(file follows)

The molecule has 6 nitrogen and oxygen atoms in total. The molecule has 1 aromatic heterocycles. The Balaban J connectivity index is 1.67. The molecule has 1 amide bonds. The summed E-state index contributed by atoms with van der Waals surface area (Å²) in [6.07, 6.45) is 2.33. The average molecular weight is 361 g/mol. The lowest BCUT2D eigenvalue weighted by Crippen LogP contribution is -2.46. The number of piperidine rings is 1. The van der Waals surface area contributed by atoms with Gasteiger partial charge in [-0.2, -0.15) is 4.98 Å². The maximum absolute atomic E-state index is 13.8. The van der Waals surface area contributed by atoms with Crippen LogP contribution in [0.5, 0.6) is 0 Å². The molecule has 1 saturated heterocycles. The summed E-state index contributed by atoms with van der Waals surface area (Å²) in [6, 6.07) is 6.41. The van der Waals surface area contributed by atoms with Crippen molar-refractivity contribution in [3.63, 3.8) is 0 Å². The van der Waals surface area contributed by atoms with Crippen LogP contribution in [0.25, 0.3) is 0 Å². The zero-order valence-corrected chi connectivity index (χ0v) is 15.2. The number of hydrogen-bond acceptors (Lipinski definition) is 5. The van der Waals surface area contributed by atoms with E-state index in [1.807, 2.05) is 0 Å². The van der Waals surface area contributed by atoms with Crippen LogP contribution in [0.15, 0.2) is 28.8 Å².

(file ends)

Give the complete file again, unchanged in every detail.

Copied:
The molecule has 6 nitrogen and oxygen atoms in total. The molecule has 1 aromatic heterocycles. The Balaban J connectivity index is 1.67. The molecule has 1 amide bonds. The summed E-state index contributed by atoms with van der Waals surface area (Å²) in [6.07, 6.45) is 2.33. The average molecular weight is 361 g/mol. The lowest BCUT2D eigenvalue weighted by Crippen LogP contribution is -2.46. The number of piperidine rings is 1. The van der Waals surface area contributed by atoms with Gasteiger partial charge in [-0.2, -0.15) is 4.98 Å². The maximum absolute atomic E-state index is 13.8. The van der Waals surface area contributed by atoms with Crippen LogP contribution in [0.5, 0.6) is 0 Å². The molecule has 1 saturated heterocycles. The summed E-state index contributed by atoms with van der Waals surface area (Å²) in [6, 6.07) is 6.41. The van der Waals surface area contributed by atoms with Crippen molar-refractivity contribution in [3.63, 3.8) is 0 Å². The van der Waals surface area contributed by atoms with Crippen LogP contribution in [0.25, 0.3) is 0 Å². The zero-order valence-corrected chi connectivity index (χ0v) is 15.2. The number of hydrogen-bond acceptors (Lipinski definition) is 5. The van der Waals surface area contributed by atoms with E-state index in [1.807, 2.05) is 0 Å². The van der Waals surface area contributed by atoms with Crippen LogP contribution in [0.15, 0.2) is 28.8 Å².